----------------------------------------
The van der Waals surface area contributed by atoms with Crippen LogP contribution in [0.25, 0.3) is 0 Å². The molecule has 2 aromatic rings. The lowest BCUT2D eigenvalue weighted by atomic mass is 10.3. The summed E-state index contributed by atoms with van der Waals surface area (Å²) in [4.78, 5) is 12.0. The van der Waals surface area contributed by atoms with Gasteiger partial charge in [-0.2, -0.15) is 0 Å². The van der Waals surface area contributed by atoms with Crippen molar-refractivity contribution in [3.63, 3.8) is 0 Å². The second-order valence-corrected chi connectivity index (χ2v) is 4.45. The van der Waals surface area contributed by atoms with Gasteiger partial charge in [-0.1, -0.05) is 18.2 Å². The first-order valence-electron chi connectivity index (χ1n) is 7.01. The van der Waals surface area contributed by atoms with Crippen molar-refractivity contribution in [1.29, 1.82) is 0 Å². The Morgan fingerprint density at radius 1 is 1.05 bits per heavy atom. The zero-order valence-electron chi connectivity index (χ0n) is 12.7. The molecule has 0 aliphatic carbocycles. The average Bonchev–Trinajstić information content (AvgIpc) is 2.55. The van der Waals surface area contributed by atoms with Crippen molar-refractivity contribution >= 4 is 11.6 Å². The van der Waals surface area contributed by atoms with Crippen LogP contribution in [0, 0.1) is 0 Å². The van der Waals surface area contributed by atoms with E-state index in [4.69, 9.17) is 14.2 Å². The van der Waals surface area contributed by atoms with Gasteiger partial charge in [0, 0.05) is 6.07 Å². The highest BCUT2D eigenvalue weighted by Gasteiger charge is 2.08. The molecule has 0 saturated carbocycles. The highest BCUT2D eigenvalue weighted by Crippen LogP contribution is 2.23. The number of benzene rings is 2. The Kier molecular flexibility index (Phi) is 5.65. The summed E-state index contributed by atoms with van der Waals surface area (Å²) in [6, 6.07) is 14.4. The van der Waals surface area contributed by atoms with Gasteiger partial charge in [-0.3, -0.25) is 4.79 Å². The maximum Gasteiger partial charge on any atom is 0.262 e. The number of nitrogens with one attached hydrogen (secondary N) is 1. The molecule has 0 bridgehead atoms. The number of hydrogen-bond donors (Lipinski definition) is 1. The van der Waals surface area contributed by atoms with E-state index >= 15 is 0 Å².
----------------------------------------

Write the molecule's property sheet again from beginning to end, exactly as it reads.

The van der Waals surface area contributed by atoms with Crippen LogP contribution in [0.25, 0.3) is 0 Å². The molecule has 2 aromatic rings. The lowest BCUT2D eigenvalue weighted by atomic mass is 10.3. The summed E-state index contributed by atoms with van der Waals surface area (Å²) in [4.78, 5) is 12.0. The van der Waals surface area contributed by atoms with Gasteiger partial charge in [-0.2, -0.15) is 0 Å². The van der Waals surface area contributed by atoms with Crippen molar-refractivity contribution in [3.63, 3.8) is 0 Å². The second-order valence-corrected chi connectivity index (χ2v) is 4.45. The van der Waals surface area contributed by atoms with Gasteiger partial charge in [-0.1, -0.05) is 18.2 Å². The first-order valence-electron chi connectivity index (χ1n) is 7.01. The van der Waals surface area contributed by atoms with Crippen molar-refractivity contribution in [1.29, 1.82) is 0 Å². The Morgan fingerprint density at radius 1 is 1.05 bits per heavy atom. The zero-order valence-electron chi connectivity index (χ0n) is 12.7. The molecule has 0 aliphatic carbocycles. The average Bonchev–Trinajstić information content (AvgIpc) is 2.55. The van der Waals surface area contributed by atoms with Crippen molar-refractivity contribution >= 4 is 11.6 Å². The van der Waals surface area contributed by atoms with Crippen LogP contribution in [0, 0.1) is 0 Å². The van der Waals surface area contributed by atoms with E-state index in [4.69, 9.17) is 14.2 Å². The van der Waals surface area contributed by atoms with Gasteiger partial charge in [0, 0.05) is 6.07 Å². The highest BCUT2D eigenvalue weighted by Gasteiger charge is 2.08. The molecule has 0 saturated carbocycles. The highest BCUT2D eigenvalue weighted by Crippen LogP contribution is 2.23. The number of benzene rings is 2. The Kier molecular flexibility index (Phi) is 5.65. The summed E-state index contributed by atoms with van der Waals surface area (Å²) in [6, 6.07) is 14.4. The van der Waals surface area contributed by atoms with Gasteiger partial charge in [-0.3, -0.25) is 4.79 Å². The maximum Gasteiger partial charge on any atom is 0.262 e. The number of nitrogens with one attached hydrogen (secondary N) is 1. The molecule has 0 bridgehead atoms. The number of hydrogen-bond donors (Lipinski definition) is 1. The van der Waals surface area contributed by atoms with E-state index >= 15 is 0 Å².